Google "Project Wing" drone delivery taking flight in 2017

Despite growing concerns over safety, privacy, and legality of drones, it seems that Google will still be pushing through with a drone-powered service of its own in two years' time. After all, since when did similar concerns stop Google from pushing through with its completely autonomous self-driving cars? Apparently, Google plans to commercially launch its drone delivery service, currently codenamed "Project Wing" by 2017. That is according to David Vos, and he should know, since he's the current project leader for the rather surprising venture from Google.

Word broke out last year that Google was testing drones to deliver packages. It was more or less confirmed quickly and was revealed to be dubbed Project Wing. The concept of drones delivering things isn't exactly new anymore. Amazon was one of the first to play with the idea, which did spark some legal debate about this new enterprise. Chinese retail giant as similarly made efforts, going as far as carrying out actual internal trials across its three separate offices in China.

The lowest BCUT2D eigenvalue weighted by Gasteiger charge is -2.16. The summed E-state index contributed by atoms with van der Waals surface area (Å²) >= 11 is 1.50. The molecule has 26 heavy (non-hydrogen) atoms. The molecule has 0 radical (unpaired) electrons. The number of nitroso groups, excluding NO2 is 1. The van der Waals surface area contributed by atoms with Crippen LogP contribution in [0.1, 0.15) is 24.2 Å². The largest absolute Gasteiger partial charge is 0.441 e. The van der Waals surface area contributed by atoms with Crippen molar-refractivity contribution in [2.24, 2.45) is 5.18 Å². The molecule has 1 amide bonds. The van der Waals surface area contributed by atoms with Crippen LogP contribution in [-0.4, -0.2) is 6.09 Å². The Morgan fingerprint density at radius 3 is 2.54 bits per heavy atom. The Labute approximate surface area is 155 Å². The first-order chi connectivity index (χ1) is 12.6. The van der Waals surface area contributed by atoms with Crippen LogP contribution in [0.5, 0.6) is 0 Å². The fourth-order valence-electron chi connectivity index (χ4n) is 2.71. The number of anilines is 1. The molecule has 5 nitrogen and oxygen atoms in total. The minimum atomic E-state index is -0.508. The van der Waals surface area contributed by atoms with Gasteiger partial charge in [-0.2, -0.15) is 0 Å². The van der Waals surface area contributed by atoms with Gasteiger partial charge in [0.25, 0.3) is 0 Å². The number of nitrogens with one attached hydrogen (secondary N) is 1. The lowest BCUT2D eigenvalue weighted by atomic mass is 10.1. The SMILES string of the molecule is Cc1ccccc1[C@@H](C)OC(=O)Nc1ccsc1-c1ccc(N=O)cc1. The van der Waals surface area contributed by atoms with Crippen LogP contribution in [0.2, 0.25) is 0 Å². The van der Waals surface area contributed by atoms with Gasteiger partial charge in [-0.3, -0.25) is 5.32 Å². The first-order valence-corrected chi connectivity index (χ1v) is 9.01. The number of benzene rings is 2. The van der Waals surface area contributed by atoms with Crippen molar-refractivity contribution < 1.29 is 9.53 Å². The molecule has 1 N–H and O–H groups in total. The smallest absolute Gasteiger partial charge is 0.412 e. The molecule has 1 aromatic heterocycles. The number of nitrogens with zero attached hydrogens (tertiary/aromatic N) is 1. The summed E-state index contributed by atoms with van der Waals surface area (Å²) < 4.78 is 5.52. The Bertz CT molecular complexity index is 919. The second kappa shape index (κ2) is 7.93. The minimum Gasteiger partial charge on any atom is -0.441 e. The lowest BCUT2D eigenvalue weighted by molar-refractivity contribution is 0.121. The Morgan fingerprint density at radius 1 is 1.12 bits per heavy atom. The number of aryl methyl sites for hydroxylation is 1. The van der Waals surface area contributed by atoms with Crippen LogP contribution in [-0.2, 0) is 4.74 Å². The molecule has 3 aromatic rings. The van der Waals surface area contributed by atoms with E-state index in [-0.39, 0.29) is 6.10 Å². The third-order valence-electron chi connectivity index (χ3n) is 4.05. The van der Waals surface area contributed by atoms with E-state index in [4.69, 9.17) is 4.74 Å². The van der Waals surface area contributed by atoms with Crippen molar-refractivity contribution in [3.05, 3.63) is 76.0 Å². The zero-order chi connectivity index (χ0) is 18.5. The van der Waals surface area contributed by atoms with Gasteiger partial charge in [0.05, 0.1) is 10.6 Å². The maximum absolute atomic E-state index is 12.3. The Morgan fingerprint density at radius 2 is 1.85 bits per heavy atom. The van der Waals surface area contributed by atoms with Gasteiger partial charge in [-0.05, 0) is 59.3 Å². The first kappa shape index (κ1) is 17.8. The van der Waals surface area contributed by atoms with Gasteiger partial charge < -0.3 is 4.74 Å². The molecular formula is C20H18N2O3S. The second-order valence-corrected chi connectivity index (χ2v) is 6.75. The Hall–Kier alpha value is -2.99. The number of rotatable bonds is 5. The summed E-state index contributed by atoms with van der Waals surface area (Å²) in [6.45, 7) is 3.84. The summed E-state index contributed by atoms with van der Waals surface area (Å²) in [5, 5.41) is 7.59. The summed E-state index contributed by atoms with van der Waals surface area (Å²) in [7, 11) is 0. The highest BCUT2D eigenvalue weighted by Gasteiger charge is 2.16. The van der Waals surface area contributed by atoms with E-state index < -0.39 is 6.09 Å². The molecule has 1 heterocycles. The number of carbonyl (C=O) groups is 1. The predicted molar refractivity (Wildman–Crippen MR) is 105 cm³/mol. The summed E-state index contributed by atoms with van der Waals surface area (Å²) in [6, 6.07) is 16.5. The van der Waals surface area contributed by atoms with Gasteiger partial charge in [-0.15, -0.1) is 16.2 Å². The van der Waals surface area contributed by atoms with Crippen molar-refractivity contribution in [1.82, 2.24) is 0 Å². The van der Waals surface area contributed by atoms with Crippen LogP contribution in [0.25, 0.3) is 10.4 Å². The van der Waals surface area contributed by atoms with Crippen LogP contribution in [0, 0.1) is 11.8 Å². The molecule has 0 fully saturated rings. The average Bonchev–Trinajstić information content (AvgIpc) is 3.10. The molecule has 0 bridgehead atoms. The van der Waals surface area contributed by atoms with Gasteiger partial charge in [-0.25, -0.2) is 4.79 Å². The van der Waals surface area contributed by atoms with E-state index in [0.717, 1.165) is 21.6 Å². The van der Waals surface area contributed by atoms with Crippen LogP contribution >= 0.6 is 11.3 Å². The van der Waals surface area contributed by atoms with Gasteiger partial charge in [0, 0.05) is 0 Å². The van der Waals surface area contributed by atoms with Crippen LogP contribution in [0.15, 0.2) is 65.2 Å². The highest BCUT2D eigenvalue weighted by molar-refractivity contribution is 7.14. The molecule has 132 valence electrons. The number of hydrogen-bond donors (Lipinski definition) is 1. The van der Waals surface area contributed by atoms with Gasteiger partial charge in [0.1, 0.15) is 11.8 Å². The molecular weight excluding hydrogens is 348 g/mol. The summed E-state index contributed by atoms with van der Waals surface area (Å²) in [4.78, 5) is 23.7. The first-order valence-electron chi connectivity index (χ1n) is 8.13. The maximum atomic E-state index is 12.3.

A Google drone delivery service might sound surprising considering it isn't one of Google's core businesses. It does have an Express delivery service, though extremely limited in coverage. While some might see this as yet another way for Google to rival Amazon, it might not be the sole purpose of the drones. Google's self-made drones are capable of hovering at a single location for long periods of time, using a zip-line to lower down packages to the recipient. This makes the drone also ideal for delivering equipment, medical supplies, or relief goods to disaster areas.

But aside from the vague date, Google has not revealed more details about Project Wing. The final form of the drones is still unknown and their exact purpose hasn't been fully revealed yet. Its place in the new Alphabet umbrella company has yet to be explained as well. Given it still has 2 long years, Google doesn't seem to be a hurry just yet. It might also be waiting for much of the furor, and perhaps negative publicity, around drones to settle down a bit before proceeding.